i probably confused you somewhat, but the key is equal and heavy.
  • icarusicarus Solar Expert Posts: 5,256 ✭✭✭✭
    Re: Help with battery bank

    The describe battery bank requires a minimum charging current of ~40 amps @ 24vdc, and could accept in excess of 100 amps. Pretty big bank for a cabin.

    That said, a 10kw genset is pretty big for a cabin too!

    Tony
  • System2System2 Posts: 6,290 admin
    Re: Help with battery bank

    Any advise on how to make a bus bar for this size bank?
  • BB.BB. Super Moderators, Administrators Posts: 29,523 admin
    Re: Help with battery bank

    I would start with a site like this company (don't know anything about them--just the first hit on google)... Lots of information and parts for sale. Obviously, solid bars of copper are not going to be cheap.

    The bigger question is the sizing of your components... How much power do you use in a day (Watt*hours or Amp*Hours), what is your peak surge current requirement (starting a well pump, etc.). When you know that information--then you can design the cabling and bus bars to your needs (and hopefully save some cash).

    Having too much battery bank (or two many small batteries made into a large bank) can be a big problem too... For example, each parallel connected string should really have a fuse/breaker on it (protects from shorts elsewhere in the battery array (or cell failures, etc.). 9 strings, 9 sets of breaker/fuse assemblies.

    Also, when you have a bunch of strings in parallel--it can become quite difficult to isolate open/shorted cells in your bank (everything is at the same voltage). You have to isolate strings (open connections/fuses) and then measure voltage/current at various points in the system to find your weak performers and move them out of service.

    Obviously, you already have the batteries -- or at least have identified a source where you can get them for "cheap" (I am guessing)--so, now you have to look at the wiring scheme that bests matches your needs. You can look through NAWS' web site for various cables, small buses, and fuse/breaker assemblies to rough out a system design and cost before you go into the details.

    You may find that the "ancillary" electrical hardware may rival the costs of the balance of your system when "properly" wiring up a large number of parallel strings.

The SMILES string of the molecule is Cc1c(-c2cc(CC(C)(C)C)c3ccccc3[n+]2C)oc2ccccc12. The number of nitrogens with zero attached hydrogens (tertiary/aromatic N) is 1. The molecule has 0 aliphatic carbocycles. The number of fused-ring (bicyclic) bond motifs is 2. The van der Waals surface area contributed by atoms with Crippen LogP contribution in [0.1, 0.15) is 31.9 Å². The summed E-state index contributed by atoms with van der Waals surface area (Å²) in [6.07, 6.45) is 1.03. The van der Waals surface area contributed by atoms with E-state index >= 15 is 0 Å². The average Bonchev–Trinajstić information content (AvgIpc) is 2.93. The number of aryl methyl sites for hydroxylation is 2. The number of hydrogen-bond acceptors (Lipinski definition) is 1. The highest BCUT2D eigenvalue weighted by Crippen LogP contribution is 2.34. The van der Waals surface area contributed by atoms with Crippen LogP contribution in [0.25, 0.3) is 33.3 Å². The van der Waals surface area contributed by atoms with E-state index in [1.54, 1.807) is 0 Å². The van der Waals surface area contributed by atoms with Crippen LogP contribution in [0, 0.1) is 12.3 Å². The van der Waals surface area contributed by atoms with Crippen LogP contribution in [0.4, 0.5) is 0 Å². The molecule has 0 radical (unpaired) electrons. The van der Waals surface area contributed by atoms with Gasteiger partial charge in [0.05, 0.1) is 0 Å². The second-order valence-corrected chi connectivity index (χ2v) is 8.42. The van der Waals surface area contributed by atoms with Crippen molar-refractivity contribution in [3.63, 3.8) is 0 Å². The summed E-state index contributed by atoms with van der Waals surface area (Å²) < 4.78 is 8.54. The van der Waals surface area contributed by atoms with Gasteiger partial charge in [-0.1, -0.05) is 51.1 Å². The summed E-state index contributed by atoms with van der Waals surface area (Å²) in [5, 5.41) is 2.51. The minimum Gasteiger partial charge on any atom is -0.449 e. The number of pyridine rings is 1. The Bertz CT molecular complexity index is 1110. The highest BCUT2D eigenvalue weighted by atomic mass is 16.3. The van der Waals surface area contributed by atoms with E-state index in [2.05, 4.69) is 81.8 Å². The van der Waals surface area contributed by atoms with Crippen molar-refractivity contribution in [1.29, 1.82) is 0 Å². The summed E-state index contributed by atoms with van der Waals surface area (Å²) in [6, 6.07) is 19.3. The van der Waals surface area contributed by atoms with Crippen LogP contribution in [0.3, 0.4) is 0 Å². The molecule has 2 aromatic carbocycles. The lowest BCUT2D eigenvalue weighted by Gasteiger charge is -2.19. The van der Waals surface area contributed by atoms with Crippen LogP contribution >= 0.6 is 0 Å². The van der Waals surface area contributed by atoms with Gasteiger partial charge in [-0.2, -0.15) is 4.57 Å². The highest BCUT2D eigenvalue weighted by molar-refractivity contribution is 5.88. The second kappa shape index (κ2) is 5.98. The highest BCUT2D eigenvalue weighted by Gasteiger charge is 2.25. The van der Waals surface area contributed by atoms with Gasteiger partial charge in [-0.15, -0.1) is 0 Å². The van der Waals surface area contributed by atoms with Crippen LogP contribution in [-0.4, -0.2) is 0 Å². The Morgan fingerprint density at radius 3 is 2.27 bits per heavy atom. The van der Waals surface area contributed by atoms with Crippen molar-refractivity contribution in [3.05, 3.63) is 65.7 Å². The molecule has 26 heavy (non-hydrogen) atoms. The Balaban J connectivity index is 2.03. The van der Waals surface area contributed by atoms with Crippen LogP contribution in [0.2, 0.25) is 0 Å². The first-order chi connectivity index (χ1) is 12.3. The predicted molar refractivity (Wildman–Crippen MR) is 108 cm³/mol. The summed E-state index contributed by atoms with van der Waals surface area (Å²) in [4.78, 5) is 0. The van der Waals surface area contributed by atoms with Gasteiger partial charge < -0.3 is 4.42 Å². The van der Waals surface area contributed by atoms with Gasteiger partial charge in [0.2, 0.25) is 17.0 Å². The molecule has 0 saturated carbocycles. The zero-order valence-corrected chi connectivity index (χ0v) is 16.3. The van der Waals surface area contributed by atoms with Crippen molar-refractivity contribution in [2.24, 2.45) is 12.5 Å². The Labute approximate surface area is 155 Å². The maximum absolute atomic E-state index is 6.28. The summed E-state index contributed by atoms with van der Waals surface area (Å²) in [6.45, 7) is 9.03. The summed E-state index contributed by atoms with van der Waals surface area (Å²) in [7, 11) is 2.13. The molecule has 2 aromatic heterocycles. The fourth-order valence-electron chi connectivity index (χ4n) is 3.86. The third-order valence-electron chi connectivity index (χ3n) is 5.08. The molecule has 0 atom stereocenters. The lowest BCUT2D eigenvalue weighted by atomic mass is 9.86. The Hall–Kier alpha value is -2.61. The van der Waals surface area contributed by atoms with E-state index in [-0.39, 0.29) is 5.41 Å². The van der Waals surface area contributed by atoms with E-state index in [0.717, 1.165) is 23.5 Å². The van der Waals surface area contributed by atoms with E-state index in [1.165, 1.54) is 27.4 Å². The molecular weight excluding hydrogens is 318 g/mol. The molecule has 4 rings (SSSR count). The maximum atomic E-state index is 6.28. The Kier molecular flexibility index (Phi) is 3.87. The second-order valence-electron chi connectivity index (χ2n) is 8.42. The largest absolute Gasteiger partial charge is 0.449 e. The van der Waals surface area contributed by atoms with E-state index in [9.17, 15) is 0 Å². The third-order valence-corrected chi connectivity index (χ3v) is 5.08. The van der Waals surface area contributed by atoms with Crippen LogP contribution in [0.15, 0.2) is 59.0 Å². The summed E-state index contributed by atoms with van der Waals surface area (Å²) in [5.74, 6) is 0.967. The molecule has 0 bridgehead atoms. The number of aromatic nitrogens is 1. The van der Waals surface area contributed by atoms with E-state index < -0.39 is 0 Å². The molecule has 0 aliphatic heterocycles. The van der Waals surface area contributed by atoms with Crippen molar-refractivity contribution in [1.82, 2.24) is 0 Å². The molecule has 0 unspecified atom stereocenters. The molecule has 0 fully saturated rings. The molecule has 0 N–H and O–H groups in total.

-Bill
    Near San Francisco California: 3.5kWatt Grid Tied Solar power system+small backup genset
  • dwhdwh Solar Expert Posts: 1,341 ✭✭✭
    Re: Help with battery bank
    phil218b wrote: »
    Any advise on how to make a bus bar for this size bank?

    One of the regulars on this forum, 2manytoyz has a web site showing lots of "good stuff".

    Here's a link to his battery bank page showing how he made his buss bars:

    http://2manytoyz.com/battbank.html

    You may need thicker copper due to the sheer amperage of your battery bank, but there are numerous tables on the internet - search google for "buss bar ampacity" and you should find what you need to calculate what size copper to use.


    One thing to keep in mind - if you make the "load" connection at say, one end of the buss bars (for instance at the top in 2manytoyz rig) the battery that is *closest* to that point will do more work than the battery that is furthest (least resistance).

    The same is true of the charging - the least resistance will get the most voltage of charge.

    So, if it were me, I would probably try to balance it out a bit more...perhaps by putting the positive load connection at the top of the buss bar, and the negative at the bottom of the other buss bar.

    I might also try to mix up the battery connections to the buss bar so that no battery has *both* positive and negative closer to the load/charge than the others.
  • mike95490mike95490 Solar Expert Posts: 8,380 ✭✭✭✭✭
    Re: Help with battery bank

    McMaster-Carr has lots of copper bar stock: Part Number: 3350K22 example
    http://www.mcmaster.com

    Not sure what size you need, but it needs to be big enough to bolt through it, don't try to drill and thread it.
    Powerfab top of pole PV mount | Listeroid 6/1 w/st5 gen head | XW6048 inverter/chgr | Iota 48V/15A charger | Morningstar 60A MPPT | 48V, 800A NiFe Battery (in series)| 15, Evergreen 205w "12V" PV array on pole | Midnight ePanel | Grundfos 10 SO5-9 with 3 wire Franklin Electric motor (1/2hp 240V 1ph ) on a timer for 3 hr noontime run - Runs off PV ||
    || Midnight Classic 200 | 10, Evergreen 200w in a 160VOC array ||
    || VEC1093 12V Charger | Maha C401 aa/aaa Charger | SureSine | Sunsaver MPPT 15A

    solar: http://tinyurl.com/LMR-Solar
    gen: http://tinyurl.com/LMR-Lister ,